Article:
I'd never had so much fun. Late in the afternoon we got into the beer cooler. I decided right then I was gonna be a watermelon farmer. After we got paid our $3/hour cash, the Cooper twins offered to give me a ride home. They had taxed some beer from Huck. On the way we stopped by the river and kicked it for a minute. Their voices hypnotized me like they do now. Like they almost sing, or sang. They asked if I'd ever kissed a girl. I was only 14, pretty green, awkward. They gave me some lessons. We got to know each other. Their mom had run off from their dad for a black dude up in Indy when they were 10. All the racist rednecks, which constituted Verona high school called Stacy and Tracy "Nigger Lovers" because their mom was with a black dude. So they were raised in the country by their dad. They'd ridden horses all their life, tomboys. They took me home to my parents' place on the Lake Road.

In addition to $3/hour, Huck had gifted me with a sandwich baggie full of Crimson Sweet watermelon seeds, and that night I worked the little acre field out back my parents' 3 acre Eden inspired by the writer/farmer, Gene Logsdon. I planted maybe a quarter of it to watermelons on Easter Sunday, imagining that the Cooper twins were out there with me in their bikinis. Of course I was an eighth-grader with no wheels and could barely even fantasize that those girls would show up if I'd had the means to call them, not so easy in the days before smart phones. That night I dreamed that they had followed me out to the field, but I had to take a leak. It felt funny. I woke up and realized what had occurred, and didn't want my mom or sister to discover the soiled tidy-whities, so I sprinted out to the melon field before dawn and startled a couple coyotes, using a hoe to bury the evidence.

I didn't see the Cooper twins again for 25 years, except for high school and the county fair, but they showed up for HoeFest this summer. I guess we had reconnected there. Now, in the watermelon field, they drank beer while Calico Jack, Dave, and I tossed the fat fruit, loading the truck. When we had to pull around the field, they let me drive it, one of those newer Chevy rigs with a cab like a Cadillac that seats at least 6.

"What am I gonna do with all these watermelons?" asked Tracy, who actually owned the truck.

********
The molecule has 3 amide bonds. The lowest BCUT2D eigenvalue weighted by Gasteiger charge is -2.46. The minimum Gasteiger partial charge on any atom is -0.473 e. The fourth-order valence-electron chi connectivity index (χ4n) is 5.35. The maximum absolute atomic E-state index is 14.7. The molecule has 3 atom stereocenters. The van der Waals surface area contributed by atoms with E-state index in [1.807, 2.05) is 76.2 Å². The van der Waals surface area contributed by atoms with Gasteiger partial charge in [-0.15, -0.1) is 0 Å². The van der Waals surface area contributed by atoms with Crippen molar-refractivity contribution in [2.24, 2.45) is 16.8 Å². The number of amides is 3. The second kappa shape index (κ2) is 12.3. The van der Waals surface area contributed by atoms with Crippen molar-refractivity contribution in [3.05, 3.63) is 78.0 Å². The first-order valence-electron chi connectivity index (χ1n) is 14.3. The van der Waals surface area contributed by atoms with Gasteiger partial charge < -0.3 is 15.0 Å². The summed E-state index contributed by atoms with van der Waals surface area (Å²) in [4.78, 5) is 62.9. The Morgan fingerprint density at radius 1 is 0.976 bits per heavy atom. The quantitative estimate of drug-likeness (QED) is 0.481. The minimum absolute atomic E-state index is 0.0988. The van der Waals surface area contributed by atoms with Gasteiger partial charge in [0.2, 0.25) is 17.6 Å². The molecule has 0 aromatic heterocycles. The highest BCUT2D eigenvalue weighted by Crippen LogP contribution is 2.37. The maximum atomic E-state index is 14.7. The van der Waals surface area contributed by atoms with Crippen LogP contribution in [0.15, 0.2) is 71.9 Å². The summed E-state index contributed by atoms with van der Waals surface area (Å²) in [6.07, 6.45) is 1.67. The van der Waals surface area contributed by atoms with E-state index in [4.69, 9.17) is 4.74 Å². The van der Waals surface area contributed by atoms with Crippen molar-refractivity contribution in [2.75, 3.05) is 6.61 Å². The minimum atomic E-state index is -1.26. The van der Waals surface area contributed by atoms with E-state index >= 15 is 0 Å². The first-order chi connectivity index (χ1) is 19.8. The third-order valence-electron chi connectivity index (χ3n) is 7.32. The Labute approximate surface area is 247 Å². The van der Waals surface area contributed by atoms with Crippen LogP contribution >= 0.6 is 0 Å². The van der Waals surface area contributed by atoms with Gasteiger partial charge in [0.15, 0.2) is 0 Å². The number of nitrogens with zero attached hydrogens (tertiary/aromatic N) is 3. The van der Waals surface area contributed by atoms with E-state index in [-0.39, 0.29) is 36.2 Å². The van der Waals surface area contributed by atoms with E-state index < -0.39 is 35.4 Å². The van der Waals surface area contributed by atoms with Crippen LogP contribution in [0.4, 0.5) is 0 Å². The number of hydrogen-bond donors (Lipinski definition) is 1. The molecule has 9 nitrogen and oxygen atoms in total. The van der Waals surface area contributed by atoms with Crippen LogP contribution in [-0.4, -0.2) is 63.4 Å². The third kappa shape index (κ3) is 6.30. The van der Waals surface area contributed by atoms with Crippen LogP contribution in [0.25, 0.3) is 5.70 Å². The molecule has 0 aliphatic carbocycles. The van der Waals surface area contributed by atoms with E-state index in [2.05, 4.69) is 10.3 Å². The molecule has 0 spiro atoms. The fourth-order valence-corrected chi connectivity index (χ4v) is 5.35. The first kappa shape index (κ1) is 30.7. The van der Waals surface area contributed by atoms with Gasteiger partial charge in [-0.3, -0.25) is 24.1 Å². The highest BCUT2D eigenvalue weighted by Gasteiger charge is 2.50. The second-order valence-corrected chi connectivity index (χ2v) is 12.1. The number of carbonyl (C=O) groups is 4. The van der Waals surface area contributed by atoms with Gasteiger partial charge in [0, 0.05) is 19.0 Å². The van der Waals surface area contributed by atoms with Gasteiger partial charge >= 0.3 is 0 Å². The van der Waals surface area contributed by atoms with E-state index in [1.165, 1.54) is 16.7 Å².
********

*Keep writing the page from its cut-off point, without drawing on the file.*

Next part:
"Well we're going to the farmers' market in Seymour tomorrow."

"I can't go with you! My boyfriend will be across Tipton, in the hospital!"

I shrugged.

"Oh, God what am I getting into? Hanging out with all you hippies!"

At first I thought maybe Stacy and Tracy would both be staying, but that didn't turn out to be the case. Clearly Tracy had to stick around, on account of the truckload of watermelons, so Stacy peaced out on us after we hit the tavern in Verona.

"She always tries to steal every guy from me," said Tracy on the way to the farmers' market in the morning. Rain steadily fell from eight until noon. Still, we hawked off a few melons, maybe half the truckload. That night I was supposed to play a gig at the Porthole Inn up in Brown County, on the shores of Lake Lemon. Calico Jack and Quate were going to jam along on mandolin and guitar. Also this divorced ex-Lutheran farm woman and her lovely 18 year-old daughter were riding to the show, so Stacy--I mean Tracy drove us and all our instruments up through Nashville to the venue.

We barely arrived in time to set up, but nobody cared. Nobody knew who the fuck we were, except the waitresses, Tracy, the ex-Lutheran lady, and her lovely 18 year-old blonde daughter, who all sat in a booth and shared a pizza. The owner of the Porthole Inn purchases boxes of vegetables from our farm, has a dining area, and the place is open to minors. They make pizza from scratch, but I couldn't ingest any of what was on the table because the peppers and onions and sausage were all changing colors and drifting like boats in San Francisco Bay, circa 1968.